Differences in Tax Regimes According to Province of Residence in Spain

In Spain, the tax regime can vary according to the autonomous community, as some communities have certain fiscal powers. Below are some important differences:

Chartered Community of Navarre and the Basque Country

These communities have their own tax systems that differ from the general regime of the rest of Spain. They have their own tax offices and can set their own rates and tax regulations.

  • Navarre: Has its own tax regime but very similar to the general Spanish regime, with some differences in rates and deductions.
  • Basque Country: The three provinces (Álava, Guipúzcoa, and Vizcaya) have their own tax offices with regulations and rates that may differ from the general regime.

Community of Madrid and Catalonia

  • Madrid: Known for having a more favorable tax policy, with lower wealth and inheritance taxes compared to other communities.
  • Catalonia: May have higher rates on certain taxes, such as Wealth Tax and Inheritance and Gift Tax.

Do Foreigners Also Have to Declare Taxes in Their Country of Origin (Double Taxation Treaty)?

Yes, foreigners residing in Spain may be subject to declare taxes both in Spain and in their country of origin. However, many countries have double taxation treaties to prevent individuals from paying taxes on the same income in both countries. Here’s how these treaties work:

Double Taxation Treaty

A double taxation treaty is an agreement between two countries that establishes rules on how individuals and companies’ incomes should be taxed to avoid double taxation. The main points include:

  • Tax Residency: Determines in which country the individual is considered a tax resident.
  • Elimination of Double Taxation: Treaties usually stipulate methods to eliminate double taxation, such as tax credits (where taxes paid in one country can be credited against taxes owed in the other country) or exemptions.
  • Types of Income: Specify how different types of income (e.g., employment income, capital income, pensions) should be taxed.

Example: Spain and the USA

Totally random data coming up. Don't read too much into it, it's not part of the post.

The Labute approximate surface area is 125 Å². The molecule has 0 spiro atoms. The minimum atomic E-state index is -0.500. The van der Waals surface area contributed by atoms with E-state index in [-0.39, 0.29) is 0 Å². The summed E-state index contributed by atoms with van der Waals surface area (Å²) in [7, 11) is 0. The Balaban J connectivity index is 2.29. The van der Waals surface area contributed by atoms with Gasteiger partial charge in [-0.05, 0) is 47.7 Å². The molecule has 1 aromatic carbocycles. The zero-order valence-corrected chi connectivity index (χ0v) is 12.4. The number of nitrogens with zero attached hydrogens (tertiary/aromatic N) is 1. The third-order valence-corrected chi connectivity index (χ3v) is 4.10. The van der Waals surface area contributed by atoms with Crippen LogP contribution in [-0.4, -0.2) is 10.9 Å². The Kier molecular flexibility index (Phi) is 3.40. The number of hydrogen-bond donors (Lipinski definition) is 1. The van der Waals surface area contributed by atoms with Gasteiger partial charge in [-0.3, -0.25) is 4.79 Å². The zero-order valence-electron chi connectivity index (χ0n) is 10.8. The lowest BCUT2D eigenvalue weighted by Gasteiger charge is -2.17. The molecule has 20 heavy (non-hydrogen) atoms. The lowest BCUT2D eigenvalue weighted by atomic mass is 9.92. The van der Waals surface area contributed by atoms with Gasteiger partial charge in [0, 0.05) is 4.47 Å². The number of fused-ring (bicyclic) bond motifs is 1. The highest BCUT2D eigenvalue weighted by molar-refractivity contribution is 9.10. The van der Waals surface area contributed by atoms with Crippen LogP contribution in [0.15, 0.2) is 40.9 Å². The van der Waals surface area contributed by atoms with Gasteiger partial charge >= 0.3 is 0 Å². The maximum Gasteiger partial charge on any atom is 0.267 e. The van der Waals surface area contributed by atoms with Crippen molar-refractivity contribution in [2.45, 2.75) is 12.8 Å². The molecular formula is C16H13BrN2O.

A U.S. citizen residing in Spain may be subject to taxes in both countries. The double taxation treaty between Spain and the USA helps avoid double taxation:

  • Employment Income: Generally taxed in the country where the work is performed.
  • Tax Credit: Taxes paid in Spain can be credited against taxes owed in the USA.
  • Declaration: The individual must declare their worldwide income in the USA and may need to file specific forms to benefit from the double taxation treaty.

It is important for foreigners to consult with a tax advisor to ensure they comply with all tax obligations in both Spain and their country of origin and to take advantage of the benefits of double taxation treaties. 

Income tax

In general, income tax is paid by both tax residents and non-residents but non-residents follow a different tax regime. For income tax purposes, various sources of income are considered, such as employment salaries, self-employment earnings, capital gains from dividends or interest rates, contributions and pension benefits, rental income, asset sales profits and more. All these forms of income are subject to income tax and must be included in your income tax return.

If you’re considered a Spanish tax resident, you’re required to pay income tax on your worldwide income and gains. The exact amount you must pay depends on your global income. This means that income tax is progressive, with the percentage increasing as your annual income rises.If you’re a non-resident, you only have to pay income tax on the income you earn in Spain.

We have partnered up with a top financial entity to help our clients navigate the complications of Spanish Tax system while staying current with their fiscal obligations. If you have further questions or concerns, or would like to explore their professional services, Schedule a free consultation with Entre Tramites.